Speaking of big, arguably the Ranger’s most coveted attribute is its up-sized 3.2-litre five-cylinder turbo-diesel engine. Punching out a healthy 147kW and 470Nm, it is the largest capacity engine in the segment and stands resolute in a sea of shrinking donks; for plenty of Aussies, size still matters. In the Ranger’s case the ‘big-five’ produces the goods in an off-beat, throaty and relaxed manner, once you’ve worked out that the accelerator pedal is a bit lazy and needs a decent shove if you want to kick things in the guts.
Cleverly, when you select 4X4 low, the throttle calibration is changed, making the accelerator pedal less sensitive to bumps on rough tracks.
The six-speed auto was smooth and intuitive, if a little clunky at low speeds and like most six-speeds is setup to improve fuel efficiency, with two over-drive ratios. I’ve promised not to rant further, but it’s interesting to note that the six-speed manual available in the Ranger, only has one overdriven ratio (6th), with 5th being 1:1. That gives you a better spread of ratios and lower gearing for towing and mountain climbing (or descending), which is, you know, handy in a 4X4 ute. It’s meant to be a relatively sweet shifting box in the PXII as well.
Still, the auto with its two overdrives helped the Ranger return an admirable 9.1 L/100km over our five-day trip that included a good mix of highway and off-road driving, as well as some low-range work.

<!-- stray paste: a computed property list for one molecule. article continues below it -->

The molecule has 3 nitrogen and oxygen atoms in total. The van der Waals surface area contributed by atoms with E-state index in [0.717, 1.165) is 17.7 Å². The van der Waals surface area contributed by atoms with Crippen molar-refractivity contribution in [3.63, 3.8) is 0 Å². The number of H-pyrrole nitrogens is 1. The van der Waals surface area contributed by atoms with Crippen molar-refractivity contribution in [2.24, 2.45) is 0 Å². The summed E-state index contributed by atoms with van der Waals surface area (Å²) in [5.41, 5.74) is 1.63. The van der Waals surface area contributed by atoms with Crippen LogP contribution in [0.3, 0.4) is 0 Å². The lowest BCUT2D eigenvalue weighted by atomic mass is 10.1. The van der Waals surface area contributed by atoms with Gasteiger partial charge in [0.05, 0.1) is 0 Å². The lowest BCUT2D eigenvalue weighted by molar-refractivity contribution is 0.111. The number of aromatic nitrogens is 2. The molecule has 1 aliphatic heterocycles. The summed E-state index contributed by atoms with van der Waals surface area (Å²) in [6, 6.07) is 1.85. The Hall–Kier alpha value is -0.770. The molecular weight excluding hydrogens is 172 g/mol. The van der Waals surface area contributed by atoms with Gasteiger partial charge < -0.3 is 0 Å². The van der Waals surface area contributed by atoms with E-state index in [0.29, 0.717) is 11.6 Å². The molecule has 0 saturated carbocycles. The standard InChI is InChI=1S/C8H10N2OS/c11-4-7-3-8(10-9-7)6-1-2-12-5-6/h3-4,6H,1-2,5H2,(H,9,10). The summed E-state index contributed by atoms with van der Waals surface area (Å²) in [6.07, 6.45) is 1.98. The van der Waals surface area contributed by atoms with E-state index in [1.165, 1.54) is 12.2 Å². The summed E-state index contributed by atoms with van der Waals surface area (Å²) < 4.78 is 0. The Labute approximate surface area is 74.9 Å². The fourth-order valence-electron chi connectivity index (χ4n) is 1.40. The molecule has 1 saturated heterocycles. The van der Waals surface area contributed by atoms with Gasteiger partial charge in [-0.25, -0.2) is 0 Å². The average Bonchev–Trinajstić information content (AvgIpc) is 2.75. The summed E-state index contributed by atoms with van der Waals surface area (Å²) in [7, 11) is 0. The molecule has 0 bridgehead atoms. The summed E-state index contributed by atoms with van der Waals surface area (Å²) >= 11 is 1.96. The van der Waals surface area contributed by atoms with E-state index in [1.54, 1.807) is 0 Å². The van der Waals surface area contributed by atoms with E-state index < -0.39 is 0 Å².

Oh, and by the way, the Ranger’s five-cylinder diesel is a direct development of Land Rover’s TD5 engine, just one of the pieces of technology ‘borrowed’ during Ford’s short lived custodianship of Land Rover earlier this century.
LOADED 4X4 VERDICT:
The weather beat us, so this can’t be considered the penultimate off-road review, but I did get to know the Ranger enough to know where I feel it slots into the current crop of 4X4 dual-cab utes.
For many, the boxy, slab-sided styling and North American F-Truck inspired PXII front-end will stand-out as the appealing option amongst the more radically styled offerings from the Japanese manufacturers. They all look a bit naff to my eyes and the lack of imagination used by Ford’s designers has the Ranger firmly dropped into the ‘bland’ bucket. I don’t see the ‘on-road presence’ that others bang on about but styling is subjective so you can make your own mind up about that one.